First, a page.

Who is in Control?

Big LollipopLast week, I wrote about earning a trip to Hawaii or a trip to the corner market (A Trip to Hawaii).  As I stated then, most of us will be happy with the trip to the corner market.  Recently, a colleague was sharing something he had come up with to help a student focus-He simply gave him a job to do.  It was a small thing, but this child now feels important and is working much better.  The teacher is in control of the classroom, while the child is in control of himself.

While at a dinner party awhile back, I met a lady who heard what I do for a living.  She immediately started to tell me about how well she is able to control her child and mentioned how she makes her child earn rewards.  Intrigued, and always wanting to learn about how others reward behavior, I queried her for more details. It seemed her child used to throw a tantrum every time they went to the store (a common behavior among children).  Of course, this behavior was very embarrassing to the parent.  So, she figured out that whenever he would tantrum if she told to him, “I’ll buy you a candy bar if you will stop your tantrum,” he would, in fact, stop.  I listened politely, smiled, and nodded my head; but when I wasn’t as enthusiastic as she thought I should be, she questioned me.  I mentioned that she told me she was controlling her child, when in fact, it is the other way around.  She got upset with me and asked me how that could be possible?  After all, didn’t I hear what she said?  I apologized and told her that perhaps I misunderstood what she said.  To clarify, I asked her if her goal was to have her son stop having a tantrum while in a store and she said, “Yes.”  I explained that she was rewarding him to tantrum.  He was having a tantrum knowing that she would reward him to stop.  He was in control of the situation.  Then, I asked, “Wouldn’t it be better to never have him start in the first place?”  She agreed, but said that was impossible.  She explained that I obviously don’t know her son.  I agreed with her that I didn’t know her son, but I did know about behavior reinforcement.  I went on to explain that a lot of people think exactly like she does.  “But, what if,” I suggested, “before you get out of the car, you told him he could have a candy bar at the end of the shopping trip if he was a good boy, and didn’t tantrum at all?”  It took some more explaining, but eventually, she understood the concept.  Several months later, I saw her again at another dinner party and she was so happy to tell me that she was able to go shopping much more often without her son having a tantrum and that she now felt much more in control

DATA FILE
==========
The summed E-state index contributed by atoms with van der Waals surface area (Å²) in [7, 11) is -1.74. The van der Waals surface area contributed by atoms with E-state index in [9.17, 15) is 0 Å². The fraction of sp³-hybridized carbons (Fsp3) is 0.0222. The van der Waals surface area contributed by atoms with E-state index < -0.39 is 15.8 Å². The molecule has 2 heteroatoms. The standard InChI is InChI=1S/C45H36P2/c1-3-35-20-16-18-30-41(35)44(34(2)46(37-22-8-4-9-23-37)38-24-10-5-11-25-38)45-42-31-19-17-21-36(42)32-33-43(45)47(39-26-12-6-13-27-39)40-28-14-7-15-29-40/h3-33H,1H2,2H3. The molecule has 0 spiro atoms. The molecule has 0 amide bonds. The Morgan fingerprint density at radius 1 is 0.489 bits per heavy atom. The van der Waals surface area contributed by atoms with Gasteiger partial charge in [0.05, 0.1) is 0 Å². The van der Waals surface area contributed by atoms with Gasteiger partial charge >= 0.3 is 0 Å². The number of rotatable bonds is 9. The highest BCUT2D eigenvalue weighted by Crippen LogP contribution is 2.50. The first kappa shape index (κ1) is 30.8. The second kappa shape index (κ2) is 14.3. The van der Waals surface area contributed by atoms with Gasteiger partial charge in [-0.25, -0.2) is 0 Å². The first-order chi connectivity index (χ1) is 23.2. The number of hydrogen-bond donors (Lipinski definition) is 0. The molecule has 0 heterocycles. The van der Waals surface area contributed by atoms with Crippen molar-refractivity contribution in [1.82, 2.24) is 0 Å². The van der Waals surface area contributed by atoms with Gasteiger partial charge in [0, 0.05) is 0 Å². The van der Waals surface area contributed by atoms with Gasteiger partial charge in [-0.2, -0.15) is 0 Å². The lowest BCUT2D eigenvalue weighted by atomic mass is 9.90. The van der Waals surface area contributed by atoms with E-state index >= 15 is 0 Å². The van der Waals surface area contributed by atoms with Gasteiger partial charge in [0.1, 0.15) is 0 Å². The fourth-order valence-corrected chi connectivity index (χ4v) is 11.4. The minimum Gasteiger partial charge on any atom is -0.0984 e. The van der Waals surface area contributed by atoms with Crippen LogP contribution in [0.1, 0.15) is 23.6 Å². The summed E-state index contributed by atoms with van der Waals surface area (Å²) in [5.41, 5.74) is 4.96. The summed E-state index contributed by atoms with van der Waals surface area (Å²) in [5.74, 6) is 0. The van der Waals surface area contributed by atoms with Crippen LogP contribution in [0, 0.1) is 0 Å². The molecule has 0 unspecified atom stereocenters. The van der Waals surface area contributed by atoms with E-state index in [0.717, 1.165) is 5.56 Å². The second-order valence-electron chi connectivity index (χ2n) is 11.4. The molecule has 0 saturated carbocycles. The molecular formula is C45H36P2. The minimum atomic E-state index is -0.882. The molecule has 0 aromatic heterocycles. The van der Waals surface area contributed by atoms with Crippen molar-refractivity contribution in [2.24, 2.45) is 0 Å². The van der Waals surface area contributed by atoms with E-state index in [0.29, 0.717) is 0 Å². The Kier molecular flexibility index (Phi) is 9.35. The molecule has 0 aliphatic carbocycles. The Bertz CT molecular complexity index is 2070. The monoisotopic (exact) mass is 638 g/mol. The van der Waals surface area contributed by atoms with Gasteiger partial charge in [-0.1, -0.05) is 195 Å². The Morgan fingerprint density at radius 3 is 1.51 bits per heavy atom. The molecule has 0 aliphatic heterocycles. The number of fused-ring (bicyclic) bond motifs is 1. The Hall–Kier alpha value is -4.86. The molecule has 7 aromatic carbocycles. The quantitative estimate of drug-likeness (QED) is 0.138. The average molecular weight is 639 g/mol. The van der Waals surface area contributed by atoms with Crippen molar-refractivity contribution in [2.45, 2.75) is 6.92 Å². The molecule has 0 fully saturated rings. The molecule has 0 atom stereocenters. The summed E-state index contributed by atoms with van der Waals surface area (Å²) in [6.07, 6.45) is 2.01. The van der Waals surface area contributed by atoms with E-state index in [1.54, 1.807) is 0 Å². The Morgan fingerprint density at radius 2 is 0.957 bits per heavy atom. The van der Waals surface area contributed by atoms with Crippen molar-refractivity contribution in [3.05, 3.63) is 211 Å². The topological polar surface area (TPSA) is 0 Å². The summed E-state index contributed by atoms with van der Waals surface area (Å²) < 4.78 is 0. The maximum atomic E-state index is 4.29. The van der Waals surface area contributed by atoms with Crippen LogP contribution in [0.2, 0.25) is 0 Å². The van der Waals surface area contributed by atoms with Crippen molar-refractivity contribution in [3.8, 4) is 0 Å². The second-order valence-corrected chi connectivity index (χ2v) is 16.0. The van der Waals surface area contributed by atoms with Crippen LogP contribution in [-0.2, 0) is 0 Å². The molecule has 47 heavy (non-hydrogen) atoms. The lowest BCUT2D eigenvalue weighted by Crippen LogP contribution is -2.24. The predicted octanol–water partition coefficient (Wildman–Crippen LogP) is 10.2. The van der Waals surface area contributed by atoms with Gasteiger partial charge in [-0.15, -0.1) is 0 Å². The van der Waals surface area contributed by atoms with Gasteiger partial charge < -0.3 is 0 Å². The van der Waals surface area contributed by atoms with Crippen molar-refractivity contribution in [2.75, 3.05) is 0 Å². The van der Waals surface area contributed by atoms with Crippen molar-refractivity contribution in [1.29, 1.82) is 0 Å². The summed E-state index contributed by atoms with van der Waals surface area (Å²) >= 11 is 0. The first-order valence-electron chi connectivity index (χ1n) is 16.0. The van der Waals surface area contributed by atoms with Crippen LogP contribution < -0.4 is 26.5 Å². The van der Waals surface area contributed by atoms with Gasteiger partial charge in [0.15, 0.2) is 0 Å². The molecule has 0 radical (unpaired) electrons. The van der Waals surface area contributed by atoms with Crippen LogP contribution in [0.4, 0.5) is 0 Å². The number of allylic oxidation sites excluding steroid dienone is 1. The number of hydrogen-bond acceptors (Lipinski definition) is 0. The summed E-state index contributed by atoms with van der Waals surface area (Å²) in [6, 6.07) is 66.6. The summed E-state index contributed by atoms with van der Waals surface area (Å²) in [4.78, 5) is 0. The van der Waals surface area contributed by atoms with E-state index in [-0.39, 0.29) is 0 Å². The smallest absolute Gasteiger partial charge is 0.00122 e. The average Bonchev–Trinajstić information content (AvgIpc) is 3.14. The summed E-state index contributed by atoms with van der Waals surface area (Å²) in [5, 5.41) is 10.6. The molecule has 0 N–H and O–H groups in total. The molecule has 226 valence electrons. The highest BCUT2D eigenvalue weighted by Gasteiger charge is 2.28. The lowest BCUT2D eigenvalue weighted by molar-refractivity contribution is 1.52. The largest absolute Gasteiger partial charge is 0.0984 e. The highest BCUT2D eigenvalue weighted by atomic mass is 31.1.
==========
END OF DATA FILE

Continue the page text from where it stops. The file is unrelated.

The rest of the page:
By stating the desired behavior before the shopping trip, this parent was able to clearly and calmly tell her son what her expectations were in order for him to earn a treat.  She was able to stick to her expectation and her son was able to gain better control of himself.  By doing this, the mother was showing that she made the rules, not her son.  She was now taking a pro-active, assertive stance instead of a reactive, aggressive stance. 

This week, I challenge you to take a proactive stance and tell your students, children, spouses, friends and colleagues exactly your expectations, in a calm and clear manner, before the activity.

Be kinder than necessary, be grateful, and create a peace-filled week,

Ms. Brown


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